Katie Donnelly   

Having recently completed a successful pilot year, the CPB-funded PBS NewsHour Extra Student Reporting Lab program is looking to expand into additional schools in some of the most underserved districts in the country. The Student Reporting Labs pair high schools with public media professionals in order to create investigative video reports. The program combines digital and media literacy, media production, news and current events and journalism education.

According to the project website:

Recognizing that informed and engaged young people are critical for a healthy democracy, the PBS NewsHour Student Reporting Lab connects high school students to local PBS stations and news professionals in their community to produce original, student-generated news video reports. The young people who participate in the project learn how to report, problem-solve, synthesize information and investigate important topics: journalism as a form of learning.

The individual Student Reporting Labs were selected for scalability, geographical diversity, and the prevalence of at-risk youth. Participating stations include CPTV in Hartford, Connecticut; KLRU and KUT in Austin, Texas; LPB in Baton Rouge; Utah Education Network in Salt Lake City; WAMU and WETA in Washington, D.C. and WHYY in Philadelphia.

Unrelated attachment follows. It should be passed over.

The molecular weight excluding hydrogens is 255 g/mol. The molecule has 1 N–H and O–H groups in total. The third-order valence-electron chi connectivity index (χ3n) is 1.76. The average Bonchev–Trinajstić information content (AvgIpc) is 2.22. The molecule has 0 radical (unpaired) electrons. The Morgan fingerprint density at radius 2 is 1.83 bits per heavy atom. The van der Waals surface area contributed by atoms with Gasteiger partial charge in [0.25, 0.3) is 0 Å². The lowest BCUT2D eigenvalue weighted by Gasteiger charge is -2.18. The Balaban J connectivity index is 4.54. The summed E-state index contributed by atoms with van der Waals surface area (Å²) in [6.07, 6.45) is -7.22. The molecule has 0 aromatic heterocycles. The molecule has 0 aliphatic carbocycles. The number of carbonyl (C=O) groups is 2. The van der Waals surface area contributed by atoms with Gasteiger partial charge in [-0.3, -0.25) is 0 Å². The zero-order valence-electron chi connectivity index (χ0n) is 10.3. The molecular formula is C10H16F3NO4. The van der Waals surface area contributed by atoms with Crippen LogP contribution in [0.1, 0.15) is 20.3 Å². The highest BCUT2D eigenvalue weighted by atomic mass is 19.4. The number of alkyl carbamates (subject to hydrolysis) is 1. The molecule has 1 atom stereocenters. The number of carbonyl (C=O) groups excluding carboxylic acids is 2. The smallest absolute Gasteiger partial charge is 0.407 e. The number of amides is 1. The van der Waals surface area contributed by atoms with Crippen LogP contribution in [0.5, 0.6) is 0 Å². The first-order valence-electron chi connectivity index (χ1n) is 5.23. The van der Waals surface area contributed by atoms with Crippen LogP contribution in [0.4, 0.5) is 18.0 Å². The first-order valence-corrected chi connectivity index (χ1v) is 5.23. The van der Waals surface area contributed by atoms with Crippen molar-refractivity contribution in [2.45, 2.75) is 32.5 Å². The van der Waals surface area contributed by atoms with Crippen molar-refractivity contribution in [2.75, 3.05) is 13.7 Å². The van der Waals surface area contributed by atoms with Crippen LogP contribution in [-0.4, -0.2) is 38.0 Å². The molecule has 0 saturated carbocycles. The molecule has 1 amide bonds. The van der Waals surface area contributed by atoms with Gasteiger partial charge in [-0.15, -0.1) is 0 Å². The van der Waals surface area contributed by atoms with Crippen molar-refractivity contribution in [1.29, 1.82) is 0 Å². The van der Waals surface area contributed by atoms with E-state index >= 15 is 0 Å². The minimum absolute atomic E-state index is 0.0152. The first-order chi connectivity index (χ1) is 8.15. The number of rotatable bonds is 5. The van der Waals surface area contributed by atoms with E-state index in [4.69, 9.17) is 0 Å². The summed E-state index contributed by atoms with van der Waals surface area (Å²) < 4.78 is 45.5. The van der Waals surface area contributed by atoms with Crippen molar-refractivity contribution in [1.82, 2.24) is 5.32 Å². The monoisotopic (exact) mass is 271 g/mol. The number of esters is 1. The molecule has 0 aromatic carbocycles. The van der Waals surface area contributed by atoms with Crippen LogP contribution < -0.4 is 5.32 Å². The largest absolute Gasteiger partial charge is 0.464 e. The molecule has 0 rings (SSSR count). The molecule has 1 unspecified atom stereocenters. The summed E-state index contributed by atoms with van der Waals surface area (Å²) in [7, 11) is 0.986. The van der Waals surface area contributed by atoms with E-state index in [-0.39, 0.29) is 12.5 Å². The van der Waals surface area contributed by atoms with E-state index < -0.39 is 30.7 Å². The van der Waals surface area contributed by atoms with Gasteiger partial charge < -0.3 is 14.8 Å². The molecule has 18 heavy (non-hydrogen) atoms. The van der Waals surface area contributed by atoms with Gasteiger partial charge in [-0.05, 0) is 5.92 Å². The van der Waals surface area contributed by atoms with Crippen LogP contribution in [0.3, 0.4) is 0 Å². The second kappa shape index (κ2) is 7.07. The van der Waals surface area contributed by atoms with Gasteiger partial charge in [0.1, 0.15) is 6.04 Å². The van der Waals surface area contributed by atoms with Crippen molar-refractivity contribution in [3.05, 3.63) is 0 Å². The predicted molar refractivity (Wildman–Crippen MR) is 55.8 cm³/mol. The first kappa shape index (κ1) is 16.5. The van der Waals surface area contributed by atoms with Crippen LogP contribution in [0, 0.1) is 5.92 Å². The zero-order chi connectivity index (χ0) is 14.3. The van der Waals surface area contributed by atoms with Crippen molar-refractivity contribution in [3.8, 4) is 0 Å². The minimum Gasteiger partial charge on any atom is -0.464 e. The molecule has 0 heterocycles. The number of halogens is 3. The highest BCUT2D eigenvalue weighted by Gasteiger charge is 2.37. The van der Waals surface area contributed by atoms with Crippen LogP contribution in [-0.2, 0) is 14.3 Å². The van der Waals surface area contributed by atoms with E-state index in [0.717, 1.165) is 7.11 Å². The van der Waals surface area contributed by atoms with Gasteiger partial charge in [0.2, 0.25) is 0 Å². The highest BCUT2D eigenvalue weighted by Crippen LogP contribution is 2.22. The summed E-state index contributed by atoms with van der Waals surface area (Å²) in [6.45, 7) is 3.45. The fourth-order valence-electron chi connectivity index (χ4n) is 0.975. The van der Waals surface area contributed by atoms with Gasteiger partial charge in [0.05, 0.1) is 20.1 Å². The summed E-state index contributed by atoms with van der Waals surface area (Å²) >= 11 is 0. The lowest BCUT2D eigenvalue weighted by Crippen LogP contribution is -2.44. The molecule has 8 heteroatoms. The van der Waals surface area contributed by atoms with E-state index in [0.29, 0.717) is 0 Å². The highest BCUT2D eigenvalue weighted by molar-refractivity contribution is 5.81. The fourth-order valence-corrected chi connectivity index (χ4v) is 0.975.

Check out the video overview of the program, below:

The program includes a curriculum, developed by Temple University’s Media Education Lab. Designed with input from teachers, the curriculum is purposely flexible: it can be used in English, social studies, and video production classes.

The mentorship element of the program also takes different forms in different places. In Austin, for example, two public media experts attend weekly sessions with students. In Connecticut, where there is one public media mentor and several high schools, the relationship is facilitated largely through Skype. (You can see how the relationships work in some of the videos on this page.)

For the pilot year, student-produced stories had to fit within larger topics chosen by NewsHour (such as immigration, the economy, climate change and the Supreme Court). Leah Clapman, NewsHour’s managing editor for education, who oversees the program, notes that using the framework of these topics “pushed [the students] out of their comfort zone. They had to think on a much higher level. It forced them to call up law experts and judges and see how Supreme Court decisions relate to their own lives. The students talked to local scientists studying climate change, and they had to reach out to different immigrant communities and refugee programs so that they could tell those stories.”

Student Reporting Lab participants are encouraged to collaborate with one another across the country though the Open Atrium collaborative platform, which was incorporated into the project in October. Clapman notes that there is room for better integration of the platform into the program as a whole — it has been used primarily for sharing documents and communicating with mentors up until now. In the next incarnation of the program, NewsHour will ask students to pitch stories to them through that platform, and encourage program alumni to provide feedback and encouragement to the new Lab participants.